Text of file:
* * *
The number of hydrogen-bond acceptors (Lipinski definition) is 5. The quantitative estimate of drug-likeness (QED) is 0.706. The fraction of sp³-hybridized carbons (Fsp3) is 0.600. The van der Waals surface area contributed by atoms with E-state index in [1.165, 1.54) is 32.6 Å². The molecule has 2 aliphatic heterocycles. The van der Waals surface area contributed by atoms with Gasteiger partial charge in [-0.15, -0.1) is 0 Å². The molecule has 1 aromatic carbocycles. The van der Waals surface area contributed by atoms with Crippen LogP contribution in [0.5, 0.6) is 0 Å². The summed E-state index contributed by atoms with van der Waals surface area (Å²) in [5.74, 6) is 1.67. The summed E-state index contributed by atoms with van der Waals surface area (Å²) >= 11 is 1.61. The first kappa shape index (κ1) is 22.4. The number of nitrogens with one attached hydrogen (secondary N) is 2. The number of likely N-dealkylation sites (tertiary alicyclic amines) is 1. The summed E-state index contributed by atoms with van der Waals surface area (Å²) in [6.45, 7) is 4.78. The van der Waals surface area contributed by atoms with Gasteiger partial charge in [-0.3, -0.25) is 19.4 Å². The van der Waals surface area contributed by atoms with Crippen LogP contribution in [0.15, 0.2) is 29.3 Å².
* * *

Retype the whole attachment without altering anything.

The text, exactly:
The number of hydrogen-bond acceptors (Lipinski definition) is 5. The quantitative estimate of drug-likeness (QED) is 0.706. The fraction of sp³-hybridized carbons (Fsp3) is 0.600. The van der Waals surface area contributed by atoms with E-state index in [1.165, 1.54) is 32.6 Å². The molecule has 2 aliphatic heterocycles. The van der Waals surface area contributed by atoms with Gasteiger partial charge in [-0.15, -0.1) is 0 Å². The molecule has 1 aromatic carbocycles. The van der Waals surface area contributed by atoms with Crippen LogP contribution in [0.5, 0.6) is 0 Å². The summed E-state index contributed by atoms with van der Waals surface area (Å²) in [5.74, 6) is 1.67. The summed E-state index contributed by atoms with van der Waals surface area (Å²) >= 11 is 1.61. The first kappa shape index (κ1) is 22.4. The number of nitrogens with one attached hydrogen (secondary N) is 2. The number of likely N-dealkylation sites (tertiary alicyclic amines) is 1. The summed E-state index contributed by atoms with van der Waals surface area (Å²) in [6.45, 7) is 4.78. The van der Waals surface area contributed by atoms with Gasteiger partial charge in [-0.3, -0.25) is 19.4 Å². The van der Waals surface area contributed by atoms with Crippen LogP contribution in [0.15, 0.2) is 29.3 Å².